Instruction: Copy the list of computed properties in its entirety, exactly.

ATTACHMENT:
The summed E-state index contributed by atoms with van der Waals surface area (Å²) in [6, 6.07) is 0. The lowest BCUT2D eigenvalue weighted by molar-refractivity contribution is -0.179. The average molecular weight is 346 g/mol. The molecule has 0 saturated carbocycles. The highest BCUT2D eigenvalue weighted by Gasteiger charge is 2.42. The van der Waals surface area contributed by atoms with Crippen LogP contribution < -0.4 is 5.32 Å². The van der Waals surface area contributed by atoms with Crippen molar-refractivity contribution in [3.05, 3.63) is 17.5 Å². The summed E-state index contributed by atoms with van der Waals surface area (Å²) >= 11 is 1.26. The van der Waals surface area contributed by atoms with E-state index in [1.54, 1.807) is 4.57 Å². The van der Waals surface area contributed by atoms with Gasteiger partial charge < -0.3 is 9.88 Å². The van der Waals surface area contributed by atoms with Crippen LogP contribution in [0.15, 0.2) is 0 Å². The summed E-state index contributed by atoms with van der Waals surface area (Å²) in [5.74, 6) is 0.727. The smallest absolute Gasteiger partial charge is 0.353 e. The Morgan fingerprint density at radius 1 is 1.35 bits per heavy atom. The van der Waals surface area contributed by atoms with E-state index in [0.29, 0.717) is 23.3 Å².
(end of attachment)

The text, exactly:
The summed E-state index contributed by atoms with van der Waals surface area (Å²) in [6, 6.07) is 0. The lowest BCUT2D eigenvalue weighted by molar-refractivity contribution is -0.179. The average molecular weight is 346 g/mol. The molecule has 0 saturated carbocycles. The highest BCUT2D eigenvalue weighted by Gasteiger charge is 2.42. The van der Waals surface area contributed by atoms with Crippen LogP contribution < -0.4 is 5.32 Å². The van der Waals surface area contributed by atoms with Crippen molar-refractivity contribution in [3.05, 3.63) is 17.5 Å². The summed E-state index contributed by atoms with van der Waals surface area (Å²) >= 11 is 1.26. The van der Waals surface area contributed by atoms with E-state index in [1.54, 1.807) is 4.57 Å². The van der Waals surface area contributed by atoms with Gasteiger partial charge < -0.3 is 9.88 Å². The van der Waals surface area contributed by atoms with Crippen LogP contribution in [0.15, 0.2) is 0 Å². The summed E-state index contributed by atoms with van der Waals surface area (Å²) in [5.74, 6) is 0.727. The smallest absolute Gasteiger partial charge is 0.353 e. The Morgan fingerprint density at radius 1 is 1.35 bits per heavy atom. The van der Waals surface area contributed by atoms with E-state index in [0.29, 0.717) is 23.3 Å².